• 'I have struggled to find the words to express how grateful and inspired I am by the Girls Rock London team and how much the experience meant to me. If I was an economist I’d lay out the investment and return as unparalleled. I have never been in an environment as supportive, encouraging and uplifting as that at GRL. I think I’ve learnt more about music and creativity than any music or art class in the formal education system. Every member of the team blew me away with their approachability, friendliness, knowledge and skill, encouragement and guidance.'

  • To improve the confidence and self-esteem of young women and girls. One in four girls aged 14 is depressed, and twice as many 14 and 15 year old girls than boys are unhappy with their appearance. Hospital admissions because of self-harm among girls has risen by 68% in the past decade.
  • To increase the number of women and girls making music. Over the past decade, a reported 95% of Reading and Leeds festival line-ups have been dominated by male acts. 

 

London

Girls Rock London (GRL!) is a music project for girls and women in London.

GRL is part of a movement of rock camps that take place all over the world, united by a desire to achieve gender equality in the music industry and to ensure that all girls and women get the chance to make music. The aims of the project are to empower girls and women – regardless of previous musical experience – to write and perform music, and to build self-confidence.

The programme is a mixture of musical/technical tuition and workshops, which together help to build participants’ self-esteem and confidence, and provide a platform for girls and women to find and develop their voices. Rock Camp is all about trying new things, working together and making lots of NOISE…
'Lullaby' concert in CLS's Growth through Music programme © Paul Coghlin

Meet the Music

Piano House, Brighton Terrace, London SW9, United Kingdom

  • Bethlem and Maudsley Hospital School

  • Breathe Arts Health Research

  • The Christopher Rowbotham Charitable Trust
  • The Douglas Heath Eves Charitable Trust
  • The Dunhill Medical Trust

  • Evelina Hospital School

  • The February Foundation
  • Great Ormond Street Hospital School

  • Harrow Music Education Hub

  • Headway East London

  • The Human Trafficking Foundation
  • Institute of Psychiatry, Psychology and Neuroscience (King's College London)

  • Jewish Care

  • MariaMarina Foundation
  • Orchestras Live

  • Queen Mary University of London

  • The Richard Hickox Foundation
  • Royal Hospital for Neurodisability

  • St Joseph’s Hospice

  • Task Force Trust
  • Tower Hamlets Arts and Music Education Service (THAMES)

  • University College London Hospital School

  • "Some of the kids had never publicly performed before. It was a real milestone for their confidence. To be given the opportunity was just fantastic." Julia Schubert, Westgate Youth Group, Ipswich

 

  • To work in care homes, hospitals and hospices, honing the necessary skills to allow music to aid in the healing process and provide an outlet for those who need it most.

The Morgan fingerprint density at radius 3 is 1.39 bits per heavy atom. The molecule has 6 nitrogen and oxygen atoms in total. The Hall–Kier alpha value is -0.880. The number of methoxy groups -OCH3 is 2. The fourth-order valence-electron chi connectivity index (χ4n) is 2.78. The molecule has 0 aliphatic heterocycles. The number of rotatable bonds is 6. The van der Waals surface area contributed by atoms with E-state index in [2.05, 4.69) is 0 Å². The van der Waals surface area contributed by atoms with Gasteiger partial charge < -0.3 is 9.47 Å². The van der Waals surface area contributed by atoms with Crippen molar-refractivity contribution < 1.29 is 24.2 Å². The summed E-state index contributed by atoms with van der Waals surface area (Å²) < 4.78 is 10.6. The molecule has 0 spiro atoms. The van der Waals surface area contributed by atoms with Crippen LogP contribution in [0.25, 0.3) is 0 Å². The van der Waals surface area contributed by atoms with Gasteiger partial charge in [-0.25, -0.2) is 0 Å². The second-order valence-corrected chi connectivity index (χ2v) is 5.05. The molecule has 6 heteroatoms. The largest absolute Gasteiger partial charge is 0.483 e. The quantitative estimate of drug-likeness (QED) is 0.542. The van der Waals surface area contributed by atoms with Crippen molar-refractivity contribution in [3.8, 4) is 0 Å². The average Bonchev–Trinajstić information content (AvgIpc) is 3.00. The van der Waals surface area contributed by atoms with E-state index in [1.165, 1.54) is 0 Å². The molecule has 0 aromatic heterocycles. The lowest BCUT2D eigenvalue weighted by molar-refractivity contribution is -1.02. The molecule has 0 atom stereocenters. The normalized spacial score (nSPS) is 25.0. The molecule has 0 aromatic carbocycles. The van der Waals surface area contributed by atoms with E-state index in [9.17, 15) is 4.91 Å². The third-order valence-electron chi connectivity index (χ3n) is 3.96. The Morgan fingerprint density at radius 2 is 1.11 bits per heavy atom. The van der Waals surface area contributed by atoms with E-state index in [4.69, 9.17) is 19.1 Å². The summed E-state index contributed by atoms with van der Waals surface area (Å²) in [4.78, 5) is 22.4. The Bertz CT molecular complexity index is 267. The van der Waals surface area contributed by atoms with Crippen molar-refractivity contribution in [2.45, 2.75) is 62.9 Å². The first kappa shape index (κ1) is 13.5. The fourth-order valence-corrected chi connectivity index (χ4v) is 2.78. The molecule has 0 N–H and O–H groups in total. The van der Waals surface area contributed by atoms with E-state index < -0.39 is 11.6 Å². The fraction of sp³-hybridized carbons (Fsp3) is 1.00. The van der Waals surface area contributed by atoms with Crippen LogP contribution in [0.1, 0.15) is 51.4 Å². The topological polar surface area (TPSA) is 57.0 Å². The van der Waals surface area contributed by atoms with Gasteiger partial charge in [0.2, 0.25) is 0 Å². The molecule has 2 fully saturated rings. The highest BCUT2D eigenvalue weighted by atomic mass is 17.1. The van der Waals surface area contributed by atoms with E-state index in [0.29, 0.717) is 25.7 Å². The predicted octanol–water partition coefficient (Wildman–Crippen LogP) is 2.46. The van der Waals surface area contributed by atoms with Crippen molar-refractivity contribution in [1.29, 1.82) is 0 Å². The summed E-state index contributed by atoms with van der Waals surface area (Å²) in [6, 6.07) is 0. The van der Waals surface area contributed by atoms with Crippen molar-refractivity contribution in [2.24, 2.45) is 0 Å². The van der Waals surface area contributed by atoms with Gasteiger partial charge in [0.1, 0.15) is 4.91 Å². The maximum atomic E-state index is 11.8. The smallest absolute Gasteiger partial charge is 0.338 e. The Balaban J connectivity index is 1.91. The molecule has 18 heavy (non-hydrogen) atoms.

• To work alongside local music hubs to deliver unique creative projects and first-time orchestral experiences with young people who have significantly lower levels of arts engagement.
  • To address the economic and cultural barriers that may prevent young people from discovering classical music, workshop participants work directly with our musicians to programme and produce a range of exciting and inspiring concerts.

City of London Sinfonia‘s Meet the Music programme spends over 170 days a year in the community making music with 14,000+ people.

Current Meet the Music projects include:

  • Wellbeing through Music. This takes place in healthcare settings, where City of London Sinfonia (CLS) musicians deliver performances, often at patients’ bedsides, as well as end-of-term projects for young children in major London teaching hospitals such as Great Ormond Street. They also undertake regular visits to care homes in North London, making music with Holocaust survivors or people suffering from dementia. Plans for the next three years include creating a body of research around the effectiveness of these projects, going beyond the anecdotal and providing clinical evidence as to their effectiveness.
  • Growth through Music. This sees CLS musicians working with very young children (aged 3-7) in communities that are geographically or economically isolated, including rural Suffolk and Tower Hamlets. Working closely with schools and music education hubs, CLS addresses a significant gap in provision for children at a crucial time in their academic and social development, performing for children and families through its Crash Bang Wallop! and Lullaby concert series and creating interactive first-time orchestral experiences for teenagers and young people through its First Time Live projects in collaboration with Orchestras Live.

Header photo: Lullaby concert in CLS’s Growth through Music programme © Paul Coghlin